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of backstory, as you said, that kind of sourcing, where we were buying the raw materials for all our products, that they were interested in having tomatoes from italy. it is part of the reason why other markets are approaching us. do you think there are some cases where by people did not necessarily recognised the mediterranean diet as the life—lengthening elixir that we see it as? so far, we are a one—year—old company, we have had a very positive response. we are already exporting into china and progress into the us next year. in terms of large markets, we have had a very positive response. i am sure there will be a few markets... for example, i used to work in sub—saharan africa. they may not know the diet as much. it may not be familiar to them.
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exactly, exactly. because i spent ten years of my life in the united nations in food, i feel i have a sense of which markets are right for piccolo. karen, you may go into a market where it's not enough, you may have to bolt something more on to accommodate cultural identity or cultural sensitivities. can you think of cases where that has happened? it's interesting. when brands look at expanding out of their core markets, they roll out on a geographical pattern... a regional basis. i do believe that geography actually isn't the core deciding factor of where to roll out to next. actually, those cultural nuances are really key and really important and it would not necessarily be a country next to each other that would be the same.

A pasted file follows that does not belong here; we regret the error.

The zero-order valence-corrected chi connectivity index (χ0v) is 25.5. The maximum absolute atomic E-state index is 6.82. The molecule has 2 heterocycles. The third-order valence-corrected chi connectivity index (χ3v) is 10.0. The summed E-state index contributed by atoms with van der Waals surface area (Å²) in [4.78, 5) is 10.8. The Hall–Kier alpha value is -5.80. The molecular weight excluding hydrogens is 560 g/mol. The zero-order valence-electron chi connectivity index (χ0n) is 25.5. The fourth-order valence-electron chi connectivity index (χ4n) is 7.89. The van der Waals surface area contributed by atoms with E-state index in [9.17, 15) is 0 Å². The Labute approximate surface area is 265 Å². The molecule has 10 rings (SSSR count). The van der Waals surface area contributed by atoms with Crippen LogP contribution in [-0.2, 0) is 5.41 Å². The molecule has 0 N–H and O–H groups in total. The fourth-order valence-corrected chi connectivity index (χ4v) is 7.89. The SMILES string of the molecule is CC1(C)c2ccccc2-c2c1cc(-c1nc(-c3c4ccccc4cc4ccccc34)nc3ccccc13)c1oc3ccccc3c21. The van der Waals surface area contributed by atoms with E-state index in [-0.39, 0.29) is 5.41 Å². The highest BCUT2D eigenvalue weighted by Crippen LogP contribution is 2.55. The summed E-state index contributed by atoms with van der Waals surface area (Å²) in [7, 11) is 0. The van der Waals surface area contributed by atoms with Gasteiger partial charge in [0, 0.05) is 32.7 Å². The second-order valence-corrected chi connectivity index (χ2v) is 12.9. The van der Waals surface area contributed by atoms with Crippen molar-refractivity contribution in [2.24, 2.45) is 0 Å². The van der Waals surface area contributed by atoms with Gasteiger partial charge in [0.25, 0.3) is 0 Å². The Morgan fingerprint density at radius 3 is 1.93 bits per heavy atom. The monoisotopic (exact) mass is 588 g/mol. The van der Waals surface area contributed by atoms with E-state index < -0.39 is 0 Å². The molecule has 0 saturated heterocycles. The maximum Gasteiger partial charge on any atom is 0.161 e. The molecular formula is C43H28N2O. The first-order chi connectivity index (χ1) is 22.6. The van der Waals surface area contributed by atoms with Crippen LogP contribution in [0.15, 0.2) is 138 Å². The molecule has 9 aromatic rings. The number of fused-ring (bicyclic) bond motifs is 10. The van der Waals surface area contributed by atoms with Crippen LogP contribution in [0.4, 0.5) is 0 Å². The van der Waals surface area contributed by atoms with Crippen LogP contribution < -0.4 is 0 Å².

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for example, we work with hoffsted, which is a cultural institution, and we looked at cultural differences in terms of marketing and targeting consumers. so, you find there are some markets where they tend to avoid risk. so, new product launches would be difficult. and those markets tend to be markets which are steeped in tradition or ritual. 0r markets that respect hierarchy. they prefer to gravitate towards market leaders. an example would be russia or israel orjapan, they tend to be markets culturally that tend to be risk avoiders. so, if you were launching a brand into that market, rather than taking an approach that one size fits all, actually, in those markets